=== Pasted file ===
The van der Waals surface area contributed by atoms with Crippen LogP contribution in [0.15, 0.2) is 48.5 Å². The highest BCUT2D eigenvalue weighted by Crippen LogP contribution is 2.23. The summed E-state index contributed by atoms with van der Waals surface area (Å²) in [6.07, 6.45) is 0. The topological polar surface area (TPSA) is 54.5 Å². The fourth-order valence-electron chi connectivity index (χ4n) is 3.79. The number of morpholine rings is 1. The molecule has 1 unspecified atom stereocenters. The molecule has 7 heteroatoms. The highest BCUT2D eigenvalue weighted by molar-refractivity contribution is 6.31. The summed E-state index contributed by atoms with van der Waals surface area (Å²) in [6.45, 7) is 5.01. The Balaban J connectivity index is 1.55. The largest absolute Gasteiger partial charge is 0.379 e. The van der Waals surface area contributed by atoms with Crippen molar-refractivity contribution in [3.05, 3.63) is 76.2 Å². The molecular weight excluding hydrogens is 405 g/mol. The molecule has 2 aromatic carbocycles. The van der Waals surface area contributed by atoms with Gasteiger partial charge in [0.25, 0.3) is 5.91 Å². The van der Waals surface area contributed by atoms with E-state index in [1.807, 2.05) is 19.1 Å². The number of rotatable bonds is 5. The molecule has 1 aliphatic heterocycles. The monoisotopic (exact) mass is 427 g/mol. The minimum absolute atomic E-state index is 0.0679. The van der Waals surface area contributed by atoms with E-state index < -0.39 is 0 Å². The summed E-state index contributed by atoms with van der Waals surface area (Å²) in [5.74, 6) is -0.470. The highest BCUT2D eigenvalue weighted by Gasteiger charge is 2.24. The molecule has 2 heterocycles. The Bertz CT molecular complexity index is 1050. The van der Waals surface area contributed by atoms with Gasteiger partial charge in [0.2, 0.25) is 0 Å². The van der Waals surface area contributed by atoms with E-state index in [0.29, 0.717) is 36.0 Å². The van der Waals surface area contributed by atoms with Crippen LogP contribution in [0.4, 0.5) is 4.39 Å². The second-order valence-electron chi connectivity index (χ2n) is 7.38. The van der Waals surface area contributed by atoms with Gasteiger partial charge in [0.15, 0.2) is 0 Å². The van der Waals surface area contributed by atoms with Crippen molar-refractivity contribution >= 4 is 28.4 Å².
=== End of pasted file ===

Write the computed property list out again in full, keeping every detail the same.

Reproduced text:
The van der Waals surface area contributed by atoms with Crippen LogP contribution in [0.15, 0.2) is 48.5 Å². The highest BCUT2D eigenvalue weighted by Crippen LogP contribution is 2.23. The summed E-state index contributed by atoms with van der Waals surface area (Å²) in [6.07, 6.45) is 0. The topological polar surface area (TPSA) is 54.5 Å². The fourth-order valence-electron chi connectivity index (χ4n) is 3.79. The number of morpholine rings is 1. The molecule has 1 unspecified atom stereocenters. The molecule has 7 heteroatoms. The highest BCUT2D eigenvalue weighted by molar-refractivity contribution is 6.31. The summed E-state index contributed by atoms with van der Waals surface area (Å²) in [6.45, 7) is 5.01. The Balaban J connectivity index is 1.55. The largest absolute Gasteiger partial charge is 0.379 e. The van der Waals surface area contributed by atoms with Crippen molar-refractivity contribution in [3.05, 3.63) is 76.2 Å². The molecular weight excluding hydrogens is 405 g/mol. The molecule has 2 aromatic carbocycles. The van der Waals surface area contributed by atoms with Gasteiger partial charge in [0.25, 0.3) is 5.91 Å². The van der Waals surface area contributed by atoms with E-state index in [1.807, 2.05) is 19.1 Å². The number of rotatable bonds is 5. The molecule has 1 aliphatic heterocycles. The monoisotopic (exact) mass is 427 g/mol. The minimum absolute atomic E-state index is 0.0679. The van der Waals surface area contributed by atoms with E-state index < -0.39 is 0 Å². The summed E-state index contributed by atoms with van der Waals surface area (Å²) in [5.74, 6) is -0.470. The highest BCUT2D eigenvalue weighted by Gasteiger charge is 2.24. The molecule has 2 heterocycles. The Bertz CT molecular complexity index is 1050. The van der Waals surface area contributed by atoms with Gasteiger partial charge in [0.2, 0.25) is 0 Å². The van der Waals surface area contributed by atoms with E-state index in [0.29, 0.717) is 36.0 Å². The van der Waals surface area contributed by atoms with Crippen LogP contribution in [0.4, 0.5) is 4.39 Å². The second-order valence-electron chi connectivity index (χ2n) is 7.38. The van der Waals surface area contributed by atoms with Gasteiger partial charge in [0.15, 0.2) is 0 Å². The van der Waals surface area contributed by atoms with Crippen molar-refractivity contribution >= 4 is 28.4 Å².